asynchronous frontend dependency management without AMD

Dec 24, 2014

Overview

Frontend dependency management is always the discussion point, people have a lot of to say. The key reason for this is that javaScript language itself does not provide module like support, it really sucks developers.

For years ago, developers used to use <script> tag to write code, however when the page codes grows, the maintainability will be harder and harder. Then, with the arise of nodejs, CommonJS brings up using require, exports to resolve modules. It seems really nice when using in nodejs, however, when it meets browser, it works not quite well. The reason is simply that browser does not support synchronous require, it can not load a script from file I/O. Then AMD comes up a specification used well for browser, as the AMD says:

The Asynchronous Module Definition (AMD) API specifies a mechanism for defining modules such that the module and its dependencies can be asynchronously loaded. This is particularly well suited for the browser environment where synchronous loading of modules incurs performance, usability, debugging, and cross-domain access problems.

AMD has two main concerns:

asynchronous loading script

this works well in browser, and fascinates developers a lot, developers write modular scripts in different files, different modules can be dependent with some others, which makes codes resuable, moreover debug and edit files are quite simple and smooth.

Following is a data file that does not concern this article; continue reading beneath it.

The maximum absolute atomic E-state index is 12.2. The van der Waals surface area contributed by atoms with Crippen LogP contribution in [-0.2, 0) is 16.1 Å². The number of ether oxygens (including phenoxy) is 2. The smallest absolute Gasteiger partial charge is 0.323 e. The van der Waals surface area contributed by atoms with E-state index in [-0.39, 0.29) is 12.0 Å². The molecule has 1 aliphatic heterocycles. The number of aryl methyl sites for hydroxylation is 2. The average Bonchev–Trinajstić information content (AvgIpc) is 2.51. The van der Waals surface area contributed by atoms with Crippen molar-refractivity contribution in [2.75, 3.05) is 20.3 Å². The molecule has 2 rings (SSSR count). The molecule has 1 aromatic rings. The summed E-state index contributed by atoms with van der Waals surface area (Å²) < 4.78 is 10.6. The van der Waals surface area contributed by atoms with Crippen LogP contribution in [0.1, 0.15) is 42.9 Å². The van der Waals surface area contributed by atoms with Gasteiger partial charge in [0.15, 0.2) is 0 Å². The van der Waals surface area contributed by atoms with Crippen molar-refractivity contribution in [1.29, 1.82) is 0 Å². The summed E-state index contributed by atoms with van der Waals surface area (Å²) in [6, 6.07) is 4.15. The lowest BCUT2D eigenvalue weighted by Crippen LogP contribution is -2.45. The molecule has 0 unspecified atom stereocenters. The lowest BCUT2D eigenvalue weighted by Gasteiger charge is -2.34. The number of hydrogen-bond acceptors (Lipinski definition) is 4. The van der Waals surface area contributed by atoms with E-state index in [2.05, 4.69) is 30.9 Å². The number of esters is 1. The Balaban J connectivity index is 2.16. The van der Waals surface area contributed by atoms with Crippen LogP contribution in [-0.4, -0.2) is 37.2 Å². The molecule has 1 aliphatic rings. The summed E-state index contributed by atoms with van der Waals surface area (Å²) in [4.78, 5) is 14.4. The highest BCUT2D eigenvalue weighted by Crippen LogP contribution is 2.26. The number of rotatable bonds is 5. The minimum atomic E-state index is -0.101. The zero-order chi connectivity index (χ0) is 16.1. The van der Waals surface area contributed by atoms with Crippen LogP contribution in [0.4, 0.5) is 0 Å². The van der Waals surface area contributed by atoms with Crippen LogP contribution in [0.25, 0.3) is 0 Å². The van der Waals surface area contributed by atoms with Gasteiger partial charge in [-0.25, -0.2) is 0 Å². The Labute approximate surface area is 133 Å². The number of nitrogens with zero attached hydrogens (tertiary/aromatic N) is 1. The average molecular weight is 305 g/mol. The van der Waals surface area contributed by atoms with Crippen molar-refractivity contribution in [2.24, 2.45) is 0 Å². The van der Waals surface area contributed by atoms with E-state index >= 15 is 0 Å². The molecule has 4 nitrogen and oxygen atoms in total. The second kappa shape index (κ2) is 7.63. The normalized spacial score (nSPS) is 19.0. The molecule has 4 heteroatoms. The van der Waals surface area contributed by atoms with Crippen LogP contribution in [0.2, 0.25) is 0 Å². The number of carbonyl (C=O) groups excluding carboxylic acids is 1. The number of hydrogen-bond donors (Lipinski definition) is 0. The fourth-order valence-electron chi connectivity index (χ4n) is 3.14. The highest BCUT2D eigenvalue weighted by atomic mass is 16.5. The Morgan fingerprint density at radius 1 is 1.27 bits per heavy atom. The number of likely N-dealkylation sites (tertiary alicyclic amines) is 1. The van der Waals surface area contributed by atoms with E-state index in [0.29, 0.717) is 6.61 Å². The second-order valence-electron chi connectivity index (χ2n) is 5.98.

use define to define a module and its dependecies

to use AMD, the module must use define which really makes developers messy.
when using AMD, it is easy to run into the following road-blocks:

AMD especially requirejs has its answers for every question. AMD’s answer for nearly every one of them is to add some configuration directivers or write a r.js plug-in.
Then we write configrutions file with many lines long of obscure directives, and these files are hard to be reused for example, used for the tests.

So, what about asynchronous loading scripts without using AMD like define or writing messy configuration file ?
This is what bearcat tries to make an effort, which enables developers to write magic, self-described javaScript objects and simply register them to bearcat, bearcat will resolve dependencies, asynchronous loading srcipts when needed, ready for you to use. There are no define, no require, no bundle file, everything is simple, easy, and back to javaScript nature.

Show me some codes

Let’s begin with a dead simple example:
A simple car must have an engine to startup, so you write two files.

car.js

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var Car = function() {
}
Car.prototype.run = function() {
console.log('run car...');
}

engine.js

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var Engine = function() {
}
Engine.prototype.run = function() {
console.log('run engine...');
}

Car has the dependency of engine, so how to resolve the dependency ?
In AMD(requirejs), you should do the following:

so codes may be like this:

car.js

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define(function(require) {
var Engine = require('./engine');
var Car = function() {
this.engine = new Engine();
}
Car.prototype.run = function() {
this.engine.run();
console.log('run car...');
}
return Car;
});

engine.js

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define(function(require) {
var Engine = function() {}
Engine.prototype.run = function() {
console.log('run engine...');
}
return Engine;
})

using define, the codes will be hard to be shared for client/server
using relative path, car and engine are tightly coupled, what if the car wants to use another engine to run ?

In bearcat, it is dead simple and nature.
Just add some magic attributes to javaScript objects, and that’s it !

car.js

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var Car = function() {
this.$id = "car";
this.$engine = null;
}
Car.prototype.run = function() {
this.$engine.run();
console.log('run car...');
}
bearcat.module(Car, typeof module !== 'undefined' ? module : {});